California Personal Injury Laws
California personal injury laws usually give individuals two years from the date of the injury to file a lawsuit against the responsible party, known as a statute of limitations. Though, there are specific deadlines depending on the type of case you are filing.
For example, claims against a city, county, or California state government agency must be filed within six months of the injury. If you fail to file a claim within the proper time limit, the court will likely refuse to hear your case. If you are unsure about the statute of limitations on your injury, contact 1-800-THE-LAW2 for a free consultation with a personal injury lawyer.
Determine the Threshold for Your Case
In California, personal injuries are divided into three main categories, which determine whether the “threshold” has been met for a valid claim:
- Intentional (where someone intended the injury)
- Negligence (where by lack of ordinary care an injury occurs)
- Strict Liability (where an individual or company is liable whether the conduct was intentional or negligent)
Common Personal Injury Cases
Wrongful Death – The most extreme type of case as a death occurs due to the negligence of another. Under current California personal injury laws, the victim’s survivors such as a spouse, child, or parent can pursue the claim.
Slip and Fall – Injuries usually occur in public establishments such as restaurants and retail stores when wet floors are not properly identified with signs.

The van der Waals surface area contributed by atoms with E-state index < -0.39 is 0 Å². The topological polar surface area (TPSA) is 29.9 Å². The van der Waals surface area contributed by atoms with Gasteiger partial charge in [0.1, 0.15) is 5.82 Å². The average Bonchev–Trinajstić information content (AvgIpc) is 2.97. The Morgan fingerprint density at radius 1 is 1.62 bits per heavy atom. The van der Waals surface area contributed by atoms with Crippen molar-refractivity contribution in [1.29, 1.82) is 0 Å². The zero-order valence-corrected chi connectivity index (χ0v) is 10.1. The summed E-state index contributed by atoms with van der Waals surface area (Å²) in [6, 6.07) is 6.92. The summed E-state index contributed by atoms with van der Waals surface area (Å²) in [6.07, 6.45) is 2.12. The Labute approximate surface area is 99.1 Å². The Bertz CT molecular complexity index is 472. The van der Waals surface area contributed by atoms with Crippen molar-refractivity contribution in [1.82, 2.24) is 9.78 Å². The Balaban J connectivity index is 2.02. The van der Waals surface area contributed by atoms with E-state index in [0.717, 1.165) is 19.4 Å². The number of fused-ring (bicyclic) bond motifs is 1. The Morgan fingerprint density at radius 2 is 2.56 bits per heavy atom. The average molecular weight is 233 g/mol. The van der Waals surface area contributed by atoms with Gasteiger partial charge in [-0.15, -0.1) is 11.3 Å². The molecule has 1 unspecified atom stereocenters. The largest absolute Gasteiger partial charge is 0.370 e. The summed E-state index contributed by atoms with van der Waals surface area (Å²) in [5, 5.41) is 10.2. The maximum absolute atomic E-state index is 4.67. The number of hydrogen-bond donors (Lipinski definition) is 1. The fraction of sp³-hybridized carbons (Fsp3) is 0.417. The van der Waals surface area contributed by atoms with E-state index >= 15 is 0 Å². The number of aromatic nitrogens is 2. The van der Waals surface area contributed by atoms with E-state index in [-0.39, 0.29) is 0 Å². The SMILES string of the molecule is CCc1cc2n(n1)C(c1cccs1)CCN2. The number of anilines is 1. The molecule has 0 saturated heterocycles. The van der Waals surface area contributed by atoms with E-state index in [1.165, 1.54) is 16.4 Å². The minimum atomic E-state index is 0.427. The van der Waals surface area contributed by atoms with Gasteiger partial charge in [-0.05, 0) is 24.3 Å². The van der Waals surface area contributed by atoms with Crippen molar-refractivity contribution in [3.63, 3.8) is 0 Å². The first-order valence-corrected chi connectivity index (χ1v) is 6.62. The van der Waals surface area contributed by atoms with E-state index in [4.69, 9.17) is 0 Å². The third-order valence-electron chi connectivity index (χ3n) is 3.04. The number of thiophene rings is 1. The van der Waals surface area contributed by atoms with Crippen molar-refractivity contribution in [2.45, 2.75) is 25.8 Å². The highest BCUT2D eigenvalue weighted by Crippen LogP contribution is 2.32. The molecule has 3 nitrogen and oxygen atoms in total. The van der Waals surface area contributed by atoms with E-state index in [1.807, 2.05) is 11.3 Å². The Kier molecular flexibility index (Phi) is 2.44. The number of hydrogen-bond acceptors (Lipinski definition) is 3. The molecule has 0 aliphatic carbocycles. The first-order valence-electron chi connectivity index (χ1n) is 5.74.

Auto Accidents – Injuries are due to the negligence of others while driving. Cases range from fender benders to extreme cases of traumatic injury, and even wrongful death.
Premises liability – Involve injuries that occur on the property of another person or establishment.
Medical Malpractice – The court determines whether the doctor exercised a degree of care and skill normally exercised by a physician of like experience and education in the community.
Product liability – Those who make products are liable to those who are injured as a result of the products.
Dog Bites – There is a zero tolerance for dog bites and California has made this category a strict liability offense – holding the dog owner liable regardless of whether the owner was careless or not.
Workers’ Compensation – If an employee is injured during the scope of employment, his employer will be liable to compensate the injured party for the injury.
Caps on Personal Injury Awards in California
In Workers’ Compensation cases, there are specific caps prescribed by the California Workers Compensation Code that limit the recovery of an injured employee depending on the circumstances. For this reason, employers who actively employ individuals are required to have worker’s compensation insurance to bear the cost of such injury.
In the event of a jury trial, many judges have the authority to reduce verdicts in situations where they feel the verdict does not properly compensate or over-compensates a party for his or her injuries.
After a work injury work with an experienced attorney to present a strong case. Call 1-800-THE-LAW2 today for your free initial consultation.